10.     A permit is required under the CMA before any exploration work can begin.  NZ Petroleum and Minerals (NZPM) (part of the Ministry of Business, Innovation and Employment) holds annual competitive tenders, known as block offers, to allocate petroleum exploration permits.  Bidders are assessed based on their proposed work programme, technical and financial capability, and their health and safety and environmental credentials. 

11.     Exploration activities include seismic surveys, sampling, aeromagnetic surveys, exploratory drilling, and geological studies, compiling reports and data analysis.  This work helps identify places within the permit area that are most likely to contain commercially recoverable amounts of oil and gas.  Once a discovery is made, the permit holder has to decide whether it is economic to apply for a mining permit to develop the resource.

12.     The Block Offer 2014 areas are shown in Attachments A (New Zealand map) and B (Northland map).  Areas of relevance to Auckland include three offshore basins: the Reinga Northland Basin (85,009 km2), New Caledonia Basin (49,051 km2) and Taranaki Basin (55, 032 km2).  The proposed areas include some acreage that is currently being offered in the Block Offer 2013 tender round.  An announcement on any permits that are yet to be granted is expected in December 2013.  The shoreward boundary of these blocks follows a grid pattern that is at least 6 nautical miles from shore.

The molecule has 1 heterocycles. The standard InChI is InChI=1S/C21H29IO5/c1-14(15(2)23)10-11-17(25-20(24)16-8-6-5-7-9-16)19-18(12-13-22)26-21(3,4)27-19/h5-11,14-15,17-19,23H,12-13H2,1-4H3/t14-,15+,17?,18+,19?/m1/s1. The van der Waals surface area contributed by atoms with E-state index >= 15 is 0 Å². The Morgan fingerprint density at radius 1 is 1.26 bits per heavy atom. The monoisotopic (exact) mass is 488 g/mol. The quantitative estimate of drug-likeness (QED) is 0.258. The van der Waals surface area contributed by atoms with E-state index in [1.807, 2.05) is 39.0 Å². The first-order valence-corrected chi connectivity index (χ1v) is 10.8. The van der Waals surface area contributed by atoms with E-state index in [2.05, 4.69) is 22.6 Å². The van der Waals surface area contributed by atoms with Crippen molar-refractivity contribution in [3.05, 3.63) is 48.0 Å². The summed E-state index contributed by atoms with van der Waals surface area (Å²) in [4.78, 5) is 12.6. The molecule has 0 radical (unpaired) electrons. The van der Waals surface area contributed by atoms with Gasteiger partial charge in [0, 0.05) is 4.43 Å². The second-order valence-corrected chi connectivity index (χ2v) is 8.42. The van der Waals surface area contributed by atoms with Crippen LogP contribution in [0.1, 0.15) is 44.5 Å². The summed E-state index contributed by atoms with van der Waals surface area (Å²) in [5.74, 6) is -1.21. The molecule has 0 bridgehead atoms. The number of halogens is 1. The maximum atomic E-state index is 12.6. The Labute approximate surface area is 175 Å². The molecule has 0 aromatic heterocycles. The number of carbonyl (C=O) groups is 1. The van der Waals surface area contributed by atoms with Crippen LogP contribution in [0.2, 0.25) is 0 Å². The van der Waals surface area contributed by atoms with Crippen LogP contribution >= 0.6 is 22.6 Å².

13.     The Block Offer 2014 consultation period ends on 14 November 2013.  The block offer areas will then be finalised and the tender round open for bids from April to September 2014.  Companies will be able to bid for one or more of the grids within the block offer area up to a maximum of 2,500 km2 in the offshore Taranaki Basin and up to 10,000 km2 in the other offshore areas.  It is expected that the announcement of permit grants would be in December 2014, for commencement from April 2015.

14.     Once the bids are assessed, exploration permits would be issued and would run for up to 15 years from the commencement date.  Permit holders are required to report on their iwi engagement activity and to meet high health, safety and environmental standards.